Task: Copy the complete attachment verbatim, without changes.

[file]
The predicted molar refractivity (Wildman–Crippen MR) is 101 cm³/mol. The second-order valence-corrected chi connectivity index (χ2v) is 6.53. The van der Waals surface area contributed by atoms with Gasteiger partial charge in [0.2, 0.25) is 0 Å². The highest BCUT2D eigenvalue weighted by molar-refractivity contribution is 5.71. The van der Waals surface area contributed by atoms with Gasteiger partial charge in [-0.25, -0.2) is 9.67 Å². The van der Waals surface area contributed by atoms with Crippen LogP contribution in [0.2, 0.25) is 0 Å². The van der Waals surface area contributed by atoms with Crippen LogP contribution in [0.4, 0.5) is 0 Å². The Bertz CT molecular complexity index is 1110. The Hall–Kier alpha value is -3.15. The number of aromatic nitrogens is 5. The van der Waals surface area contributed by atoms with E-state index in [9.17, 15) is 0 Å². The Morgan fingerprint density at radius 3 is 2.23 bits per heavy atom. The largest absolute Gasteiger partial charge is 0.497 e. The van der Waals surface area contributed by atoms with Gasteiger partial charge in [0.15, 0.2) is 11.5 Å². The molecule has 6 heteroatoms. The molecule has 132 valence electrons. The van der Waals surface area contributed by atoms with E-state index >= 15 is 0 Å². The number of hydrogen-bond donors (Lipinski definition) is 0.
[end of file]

The predicted molar refractivity (Wildman–Crippen MR) is 101 cm³/mol. The second-order valence-corrected chi connectivity index (χ2v) is 6.53. The van der Waals surface area contributed by atoms with Gasteiger partial charge in [0.2, 0.25) is 0 Å². The highest BCUT2D eigenvalue weighted by molar-refractivity contribution is 5.71. The van der Waals surface area contributed by atoms with Gasteiger partial charge in [-0.25, -0.2) is 9.67 Å². The van der Waals surface area contributed by atoms with Crippen LogP contribution in [0.2, 0.25) is 0 Å². The van der Waals surface area contributed by atoms with Crippen LogP contribution in [0.4, 0.5) is 0 Å². The Bertz CT molecular complexity index is 1110. The Hall–Kier alpha value is -3.15. The number of aromatic nitrogens is 5. The van der Waals surface area contributed by atoms with E-state index in [9.17, 15) is 0 Å². The Morgan fingerprint density at radius 3 is 2.23 bits per heavy atom. The largest absolute Gasteiger partial charge is 0.497 e. The van der Waals surface area contributed by atoms with Gasteiger partial charge in [0.15, 0.2) is 11.5 Å². The molecule has 6 heteroatoms. The molecule has 132 valence electrons. The van der Waals surface area contributed by atoms with E-state index >= 15 is 0 Å². The number of hydrogen-bond donors (Lipinski definition) is 0.